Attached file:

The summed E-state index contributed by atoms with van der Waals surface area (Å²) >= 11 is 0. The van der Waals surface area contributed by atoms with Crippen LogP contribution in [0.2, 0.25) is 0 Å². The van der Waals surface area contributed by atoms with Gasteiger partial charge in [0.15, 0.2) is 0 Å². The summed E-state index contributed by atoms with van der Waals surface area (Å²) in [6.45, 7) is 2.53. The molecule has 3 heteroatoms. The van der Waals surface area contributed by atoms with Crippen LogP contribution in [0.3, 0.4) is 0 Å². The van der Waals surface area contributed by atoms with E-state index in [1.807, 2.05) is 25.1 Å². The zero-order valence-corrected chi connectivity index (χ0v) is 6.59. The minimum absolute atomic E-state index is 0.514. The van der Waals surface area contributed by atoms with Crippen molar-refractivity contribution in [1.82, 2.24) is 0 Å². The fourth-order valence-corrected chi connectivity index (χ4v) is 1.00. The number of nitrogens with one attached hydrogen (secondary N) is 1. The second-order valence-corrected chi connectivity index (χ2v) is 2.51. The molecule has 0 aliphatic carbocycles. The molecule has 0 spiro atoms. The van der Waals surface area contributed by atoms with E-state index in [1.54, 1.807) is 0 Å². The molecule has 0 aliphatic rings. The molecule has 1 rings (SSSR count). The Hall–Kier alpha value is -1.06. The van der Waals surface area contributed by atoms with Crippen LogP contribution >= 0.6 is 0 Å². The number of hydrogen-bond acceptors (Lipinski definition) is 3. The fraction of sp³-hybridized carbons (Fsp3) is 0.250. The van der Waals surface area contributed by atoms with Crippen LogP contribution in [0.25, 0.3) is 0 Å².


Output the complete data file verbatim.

The summed E-state index contributed by atoms with van der Waals surface area (Å²) >= 11 is 0. The van der Waals surface area contributed by atoms with Crippen LogP contribution in [0.2, 0.25) is 0 Å². The van der Waals surface area contributed by atoms with Gasteiger partial charge in [0.15, 0.2) is 0 Å². The summed E-state index contributed by atoms with van der Waals surface area (Å²) in [6.45, 7) is 2.53. The molecule has 3 heteroatoms. The van der Waals surface area contributed by atoms with Crippen LogP contribution in [0.3, 0.4) is 0 Å². The van der Waals surface area contributed by atoms with E-state index in [1.807, 2.05) is 25.1 Å². The zero-order valence-corrected chi connectivity index (χ0v) is 6.59. The minimum absolute atomic E-state index is 0.514. The van der Waals surface area contributed by atoms with Crippen molar-refractivity contribution in [1.82, 2.24) is 0 Å². The fourth-order valence-corrected chi connectivity index (χ4v) is 1.00. The number of nitrogens with one attached hydrogen (secondary N) is 1. The second-order valence-corrected chi connectivity index (χ2v) is 2.51. The molecule has 0 aliphatic carbocycles. The molecule has 0 spiro atoms. The van der Waals surface area contributed by atoms with E-state index in [1.54, 1.807) is 0 Å². The molecule has 0 aliphatic rings. The molecule has 1 rings (SSSR count). The Hall–Kier alpha value is -1.06. The van der Waals surface area contributed by atoms with Crippen LogP contribution >= 0.6 is 0 Å². The number of hydrogen-bond acceptors (Lipinski definition) is 3. The fraction of sp³-hybridized carbons (Fsp3) is 0.250. The van der Waals surface area contributed by atoms with Crippen LogP contribution in [0.25, 0.3) is 0 Å².